The photographer Ming Smith, whose body of work since the early 1970s touches on Black music and bohemia, urban life, and a more mystical, oneiric realm that’s harder to specify, tells a story from her Midwestern childhood, when a pair of songs played on the car radio and her aunt, who was driving, asked her which one she preferred.
One was a jazz tune, the other blues. “I said, ‘The blues!’ and she just laughed!” Smith says, lengthening the last word as far as it will stretch. It’s an important memory. Her aunt was one of several women in Smith’s family, in late Jim Crow–era Columbus, Ohio, who broke the bounds of conventional, churchgoing Black society to enjoy “fast” living and music, and paid the price in stress and disapproval. The blues, however, stuck with Smith, who made her own more successful escape, first to Howard University in the late 1960s, and then to New York City. There, she became a quiet, observing presence in the midst of the downtown scene, channeling into photography the spirit of her idol, Billie Holiday.
Though she supported herself at first by modeling, Smith soon became, in 1972, the first woman admitted to the collective Kamoinge, which had been founded in 1963 in response to the dearth of outlets for Black photographers, and which remains active today. On a whim, she submitted work to an open portfolio call at MoMA, which resulted in an early acquisition. Her work, all black-and-white, technically inventive, and aesthetically poised between documentation and dream — often playing with blur, double exposure, low light — earned acclaim from photography scholars and no less than Gordon Parks, who wrote, in the introduction to a 1990 book of her photos: “Wondrous imagery keeps cropping up, stuffing themselves into her sight. She grasps them and gives eternal life to things that might well have been forgotten.”
And yet Smith has remained largely in the shadows, as if a character in one of her many nocturnal studies of darkened rooms and streetscapes, a practice inspired by one of her photography heroes, Brassaï. Though she has had occasional solo shows, and her name appears in histories of African-American photography, her new exhibition at Steven Kasher Gallery in Chelsea, with more than 75 works from the span of her career, including some never-shown early pieces, is the first large-scale retrospective she has enjoyed. Asked if it’s been a long time coming, Smith says plainly: “Yes, of course.”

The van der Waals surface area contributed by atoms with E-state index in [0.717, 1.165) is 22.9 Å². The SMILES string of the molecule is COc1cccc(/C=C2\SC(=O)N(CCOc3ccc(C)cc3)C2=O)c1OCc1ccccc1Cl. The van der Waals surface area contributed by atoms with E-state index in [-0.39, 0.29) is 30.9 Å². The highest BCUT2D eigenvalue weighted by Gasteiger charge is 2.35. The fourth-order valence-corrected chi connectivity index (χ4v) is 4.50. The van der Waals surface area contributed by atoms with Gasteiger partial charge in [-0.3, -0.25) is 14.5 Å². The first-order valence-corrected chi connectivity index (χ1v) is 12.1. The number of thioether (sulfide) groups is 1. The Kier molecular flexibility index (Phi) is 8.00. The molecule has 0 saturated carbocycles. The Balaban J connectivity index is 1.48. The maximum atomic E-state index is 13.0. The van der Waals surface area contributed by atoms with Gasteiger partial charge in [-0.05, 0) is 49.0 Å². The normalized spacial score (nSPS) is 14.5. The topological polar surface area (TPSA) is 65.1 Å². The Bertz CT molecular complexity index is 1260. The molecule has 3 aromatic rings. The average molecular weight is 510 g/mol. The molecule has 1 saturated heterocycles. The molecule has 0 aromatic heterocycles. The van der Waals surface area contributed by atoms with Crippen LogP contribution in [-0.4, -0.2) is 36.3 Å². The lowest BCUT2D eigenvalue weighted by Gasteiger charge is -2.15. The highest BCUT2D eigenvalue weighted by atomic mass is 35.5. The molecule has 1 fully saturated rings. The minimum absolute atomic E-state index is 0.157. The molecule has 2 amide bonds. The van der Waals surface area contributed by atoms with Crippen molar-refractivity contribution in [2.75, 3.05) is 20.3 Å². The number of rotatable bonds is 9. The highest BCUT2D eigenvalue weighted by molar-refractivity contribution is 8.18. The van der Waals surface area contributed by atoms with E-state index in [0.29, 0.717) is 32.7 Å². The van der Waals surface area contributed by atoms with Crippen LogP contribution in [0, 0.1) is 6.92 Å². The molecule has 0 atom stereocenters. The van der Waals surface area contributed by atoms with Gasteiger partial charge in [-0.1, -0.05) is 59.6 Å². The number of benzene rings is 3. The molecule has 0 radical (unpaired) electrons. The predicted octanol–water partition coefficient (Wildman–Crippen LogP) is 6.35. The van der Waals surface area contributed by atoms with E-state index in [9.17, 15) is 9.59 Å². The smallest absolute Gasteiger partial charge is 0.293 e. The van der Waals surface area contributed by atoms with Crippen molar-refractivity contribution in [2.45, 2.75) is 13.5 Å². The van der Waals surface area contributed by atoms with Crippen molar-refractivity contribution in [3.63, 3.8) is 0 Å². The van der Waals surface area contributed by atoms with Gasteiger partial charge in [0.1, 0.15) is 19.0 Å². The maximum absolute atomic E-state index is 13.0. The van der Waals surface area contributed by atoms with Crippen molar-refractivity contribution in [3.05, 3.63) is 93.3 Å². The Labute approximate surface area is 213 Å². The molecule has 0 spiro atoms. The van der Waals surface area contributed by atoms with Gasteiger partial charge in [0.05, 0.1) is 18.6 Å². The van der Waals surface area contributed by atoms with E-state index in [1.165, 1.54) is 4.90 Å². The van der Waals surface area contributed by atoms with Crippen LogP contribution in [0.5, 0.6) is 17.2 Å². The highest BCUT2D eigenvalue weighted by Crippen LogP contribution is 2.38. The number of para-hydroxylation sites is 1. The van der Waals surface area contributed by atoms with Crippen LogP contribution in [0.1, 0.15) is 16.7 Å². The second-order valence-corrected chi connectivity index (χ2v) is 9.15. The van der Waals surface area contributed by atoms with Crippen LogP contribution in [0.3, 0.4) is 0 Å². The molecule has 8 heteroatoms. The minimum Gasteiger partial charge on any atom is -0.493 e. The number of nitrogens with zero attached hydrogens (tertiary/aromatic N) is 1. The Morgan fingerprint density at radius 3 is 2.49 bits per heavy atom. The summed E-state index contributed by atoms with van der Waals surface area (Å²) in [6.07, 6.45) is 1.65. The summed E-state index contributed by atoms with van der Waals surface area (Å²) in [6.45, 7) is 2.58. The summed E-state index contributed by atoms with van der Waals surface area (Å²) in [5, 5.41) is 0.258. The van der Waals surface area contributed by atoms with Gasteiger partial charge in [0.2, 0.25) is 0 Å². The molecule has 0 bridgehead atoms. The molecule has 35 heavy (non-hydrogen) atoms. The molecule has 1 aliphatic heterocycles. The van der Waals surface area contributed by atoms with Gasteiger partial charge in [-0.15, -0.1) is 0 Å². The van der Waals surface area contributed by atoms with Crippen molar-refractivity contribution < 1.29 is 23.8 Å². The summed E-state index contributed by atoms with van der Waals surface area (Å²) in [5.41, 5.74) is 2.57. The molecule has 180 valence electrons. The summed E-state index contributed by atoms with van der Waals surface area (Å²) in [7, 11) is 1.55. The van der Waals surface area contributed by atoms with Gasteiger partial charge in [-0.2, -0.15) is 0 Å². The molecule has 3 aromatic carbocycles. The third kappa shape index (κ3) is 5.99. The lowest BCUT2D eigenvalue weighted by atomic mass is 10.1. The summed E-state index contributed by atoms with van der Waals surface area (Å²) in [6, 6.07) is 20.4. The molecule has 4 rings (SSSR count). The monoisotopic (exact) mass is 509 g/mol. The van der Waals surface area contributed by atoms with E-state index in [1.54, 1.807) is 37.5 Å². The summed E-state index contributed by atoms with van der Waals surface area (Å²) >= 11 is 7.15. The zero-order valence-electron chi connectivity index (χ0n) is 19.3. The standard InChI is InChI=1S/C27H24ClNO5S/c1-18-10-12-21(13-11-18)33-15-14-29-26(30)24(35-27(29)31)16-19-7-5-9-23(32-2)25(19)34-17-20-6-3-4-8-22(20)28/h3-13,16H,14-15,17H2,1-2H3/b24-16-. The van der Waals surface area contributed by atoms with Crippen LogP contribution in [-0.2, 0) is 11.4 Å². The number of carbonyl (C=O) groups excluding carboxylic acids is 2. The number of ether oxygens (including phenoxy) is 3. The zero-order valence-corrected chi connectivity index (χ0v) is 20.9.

The show is necessarily a condensed and directed introduction to a prolific, nearly five-decade career. One long-running body of work, in which Smith augments her prints with touches of paint, appears only once, in a glamorous early self-portrait set apart from the rest of the show. Other series are well-represented, particularly one Smith made in the early 1990s in the Hill District of Pittsburgh, when she retraced the steps of playwright August Wilson, photographing people and places that could have featured in his plays and that ennoble ordinary Black life. We see portraits — a man playing pool, a woman named Auntie Esther, a woman in a leopard-print hat in a cafeteria. Two dapper gentlemen in hats eat lunch at a senior center; the focus is slightly off, and the light lands on the side of one man’s face, on the other’s plastic fork as he tucks into his meal, on the rim of their cans of beer; other diners in the background are a blurry murmur. “Wilson made marginal people monumental,” Smith says. “Just from going to his plays, I felt so strongly about those characters. When I grew up in Ohio, these were characters I knew.”